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Brexit, Bregret and Scaremongering – by Jideofor Adibe

 

Brexit, Bregret and Scaremongering – by Jideofor Adibe

The victory of the Brexiters (those who wanted Britain to quit the European Union) over the Bremainers (those who wanted Britain to remain in the Union) momentarily threw the world into a panic mode. 

Just a day after the official figures showed that the Brexiters won by 51.89 per cent to 48.11 per cent, the British pound crashed in value to a level not seen in almost 30 years. 

The London Stock Exchange and bourses around the world were also not spared.

In fact one would think that the victory of Brexit amounted to an impending Armageddon, not just for the United Kingdom but for the entire world.  

One commentator in fact wrote that the result of the referendum was guaranteed to turn Great Britain into Little Britain.

The run-up to the referendum was characterised by scaremongering by both sides. 

Sir John Major, the former Conservative Prime Minister for instance branded the Brexit camp “the grave-diggers of our prosperity” who would have to answer for their “lies”. 

Brexiters in turn talked about a disappearing British identity as a result of changing demographics occasioned by immigration.   

I believe that beyond the scaremongering by both sides, there are several important observations from the referendum:

One, the remorse and regret that followed the announcement of the outcome reminds one of the aphorism: 

“Beware of what you wish for because you may get it.” 

We are told that shortly after the verdict Google search for the meaning of European Union in the UK peaked – meaning that people just voted in a classical demonstration of negation being a form of affirmation.  

A few days after the result was announced, there were anti-Brexit protests in London, which voted to remain in the EU, with some suggesting that London should simply secede from the UK. 

Those who signed the petition for a second referendum numbered over 4 million by June 29.  

The petition said: 

“We the undersigned call upon HM Government to implement a rule that if the Remain or Leave vote is less than 60% based on a turnout less than 75%, there should be another referendum.”

Another sign of Bregret is that UK officials have not shown any inclination of invoking Article 50 of the Treaty of Lisbon (signed in 2007), which made provision for countries that want to leave the Union. 

Rather there has been increasing emphasis on the advisory nature of the referendum and that it would need to be ratified by Parliament before it could be effectuated.

The crisis of confidence triggered by Brexit had precedence in Denmark. 

This was when the Maastricht Treaty (also called Treaty on European Union) was signed in 1992. 

At that time various counties held referenda to ratify their countries’ membership.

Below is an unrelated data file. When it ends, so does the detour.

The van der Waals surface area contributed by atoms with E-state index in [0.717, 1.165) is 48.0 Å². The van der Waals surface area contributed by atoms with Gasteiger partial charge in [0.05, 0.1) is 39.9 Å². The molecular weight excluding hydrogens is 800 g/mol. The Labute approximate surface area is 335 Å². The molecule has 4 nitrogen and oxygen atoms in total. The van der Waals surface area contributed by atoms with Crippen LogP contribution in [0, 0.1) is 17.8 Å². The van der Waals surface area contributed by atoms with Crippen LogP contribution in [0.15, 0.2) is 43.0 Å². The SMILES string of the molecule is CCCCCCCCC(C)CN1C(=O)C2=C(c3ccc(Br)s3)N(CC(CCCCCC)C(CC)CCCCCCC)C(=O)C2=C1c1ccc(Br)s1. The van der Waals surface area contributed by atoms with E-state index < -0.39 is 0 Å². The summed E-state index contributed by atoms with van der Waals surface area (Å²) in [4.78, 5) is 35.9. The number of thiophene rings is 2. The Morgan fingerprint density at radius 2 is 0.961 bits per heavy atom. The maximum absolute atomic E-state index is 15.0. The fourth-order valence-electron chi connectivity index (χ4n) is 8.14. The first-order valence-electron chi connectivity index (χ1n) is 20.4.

In Denmark, in the first referendum held on June 2 1992 those  who did not want Denmark to be part of  the new ambitious political integration agenda of the European Economic Community (as it was then called)  won by  a slim margin of 50.7 per cent against 49.5 per cent. 

After that defeat scaremongering by government officials who had supported the Maastricht Treaty was let loose and a second referendum was held on May 18 1993. 

In the second referendum, 56.8 per cent voted in favour of the treaty with the four opt-outs that the government had negotiated as ‘sweeteners’ to the naysayers. 

This may be the most likely route for Brexit.

Two, an important lesson from the outcome of the referendum and the remorse that followed is that a referendum, just like any election for political office, is often not about taking the most rational decision, but knowing what is desired by the majority of people. 

Voters across the world are largely driven by emotions and sentiments, which is why democracy is often caricatured as ‘mob rule’. 

While the main supporters of the Bremain  were the so-called ‘thinking classes’  – academics and captains of industry – those who had their way were mostly those concerned about the dilution of British identity by immigration.  

We also see in both the Danish nay vote in 1992 and the Bregret that followed Brexit, a version of the ‘iron law of oligarchy’ – the tendency for the dominant elite in any society to have a way of imposing their views of society on others. 

The dominant elite lost in the referendum but they are most likely going to win what they canvassed for by other means.   

Three, various analyses of how Brexit would affect Africa and Nigeria in particular verge on hysteria. 

Several commentators have for instance pointed out that the bilateral trade between Nigeria and the UK – currently worth USD8.3 billion and projected to reach USD25 billion by 2020 – would be negatively affected. 

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